Rivertown Repertory Theatre’s latest production of Tom Dulack’s “Breaking Legs” offers theatre patrons a good many things: an almost all-male cast of smart comedic actors, a very shapely leading lady who has all her canolas in the right places and a brilliant director-set designer to keep the show moving along. Unfortunately, it is an offer that many will want to refuse.
It’s not that the cast doesn’t try on many levels to succeed. It would seem that the comedy misses on what could be, if one will pardon the obvious pun, a hit. But the fact is this is a 22-year-old play that has seen limited success on Broadway and in regional theatres around the country. Dulack’s writing might have been the ticket back in the time that “the Dapper Don” reigned as the leading mafioso in New York, but years after “Godfather III,” “Casino,” “Good Fellas” and “The Sopranos,” the stereotypical characters seem to be a caricature of themselves.
William Dykes as wise guy Mike Francisco seems to enjoy the role almost as much as the meatballs and spaghetti he wolfs down during the first act. Indeed, much of the acting occurs between mouthfuls of Italian food on the impressive set designed by director Dane Rhodes. Dykes is joined by capos Lou Graziano (Jim Chimento) and Tino De Felice (L. Jeffrey Martorelli), who remind one of a Moe, Larry or Curly rather than a Vito, Pauley or Lucky.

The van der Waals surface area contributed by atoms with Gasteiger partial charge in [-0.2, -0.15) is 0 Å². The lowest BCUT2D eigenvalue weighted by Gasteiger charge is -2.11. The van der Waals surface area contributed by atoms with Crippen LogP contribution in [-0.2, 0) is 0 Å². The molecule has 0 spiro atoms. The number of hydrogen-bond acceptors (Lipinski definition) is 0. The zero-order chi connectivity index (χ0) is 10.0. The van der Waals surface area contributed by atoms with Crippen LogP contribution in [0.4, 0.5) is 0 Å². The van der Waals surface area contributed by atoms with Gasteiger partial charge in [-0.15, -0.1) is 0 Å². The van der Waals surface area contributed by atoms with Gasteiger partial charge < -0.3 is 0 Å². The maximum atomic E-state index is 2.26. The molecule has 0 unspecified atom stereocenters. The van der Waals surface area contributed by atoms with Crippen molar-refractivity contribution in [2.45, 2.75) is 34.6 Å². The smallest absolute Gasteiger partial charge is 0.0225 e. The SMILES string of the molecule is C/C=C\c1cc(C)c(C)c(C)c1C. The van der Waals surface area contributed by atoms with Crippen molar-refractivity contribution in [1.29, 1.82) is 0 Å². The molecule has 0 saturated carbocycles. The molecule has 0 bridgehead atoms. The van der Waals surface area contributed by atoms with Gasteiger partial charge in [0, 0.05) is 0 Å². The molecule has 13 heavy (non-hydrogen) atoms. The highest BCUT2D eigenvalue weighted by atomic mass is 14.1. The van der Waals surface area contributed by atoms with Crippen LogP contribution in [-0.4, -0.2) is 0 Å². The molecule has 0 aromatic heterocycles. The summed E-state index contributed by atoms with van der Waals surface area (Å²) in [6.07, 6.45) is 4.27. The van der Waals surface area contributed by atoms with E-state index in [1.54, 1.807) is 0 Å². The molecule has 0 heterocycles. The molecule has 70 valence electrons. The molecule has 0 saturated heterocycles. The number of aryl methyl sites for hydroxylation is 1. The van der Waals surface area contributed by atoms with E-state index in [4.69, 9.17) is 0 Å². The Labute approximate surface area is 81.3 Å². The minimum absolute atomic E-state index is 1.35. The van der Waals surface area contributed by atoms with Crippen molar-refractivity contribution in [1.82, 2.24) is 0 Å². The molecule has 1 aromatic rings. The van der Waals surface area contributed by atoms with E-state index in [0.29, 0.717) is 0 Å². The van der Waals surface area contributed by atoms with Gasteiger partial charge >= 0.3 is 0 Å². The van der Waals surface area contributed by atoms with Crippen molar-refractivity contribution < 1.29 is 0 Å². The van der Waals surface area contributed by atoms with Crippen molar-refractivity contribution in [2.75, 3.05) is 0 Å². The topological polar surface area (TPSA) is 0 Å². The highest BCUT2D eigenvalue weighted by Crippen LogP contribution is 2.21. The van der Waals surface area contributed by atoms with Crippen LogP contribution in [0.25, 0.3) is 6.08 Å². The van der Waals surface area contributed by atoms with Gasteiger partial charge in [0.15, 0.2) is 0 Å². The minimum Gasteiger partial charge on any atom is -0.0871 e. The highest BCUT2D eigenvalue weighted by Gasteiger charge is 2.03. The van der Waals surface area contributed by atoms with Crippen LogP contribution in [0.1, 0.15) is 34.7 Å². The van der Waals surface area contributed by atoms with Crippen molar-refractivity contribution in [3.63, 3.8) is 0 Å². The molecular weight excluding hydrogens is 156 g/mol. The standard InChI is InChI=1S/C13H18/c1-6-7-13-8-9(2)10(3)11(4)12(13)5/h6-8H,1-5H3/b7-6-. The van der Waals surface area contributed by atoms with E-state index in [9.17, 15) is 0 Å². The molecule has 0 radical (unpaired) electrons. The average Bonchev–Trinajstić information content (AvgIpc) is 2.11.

Kyle Daigrepont as Terence O’Keefe, a local college professor in search of funding for his play also has his comedic moments, mostly mugging in the scenes with the three hapless mob guys. He is clearly misunderstood as a cold, heartless killer because his play deals with a brutal murder. The three mobsters who agree to finance the endeavor mistakenly surmise he must be writing about what he knows. So, he must be a killer. Daigrepont’s excels best, though, when he is stalked by Graziano’s overtly sexually aggressive and unmarried daughter Angie, played by the very alluring Diana Macera. Angie, a former student of O’Keefe’s takes little time in turning up the heat on their relationship and her complaints about needing a foot massage is all it takes to stoke those fires.
Michael Sullivan has a small, but important role at the end of the first act, and his presence continues to reverberate in the second act. There is a time when one wise guy utters an appropriate phrase about the second half of O’Keefe’s play “needing work.” It’s true with Dulack’s play too. The buildup in the first act has many moments of high hilarity, but what might have been a romp seems to sputter and lose steam in act two.
The set designed by director Dane Rhodes is a masterful depiction of an Italian restaurant, where all the action takes place. It is one of the best designs he’s ever realized and shows a remarkable brilliance and utility.
One week remains for the run of this show before it will sleep with the fishes. Tickets are available by clicking here. Dinners before shows are catered by Benedict’s Plantation and available to patrons for an additional fee.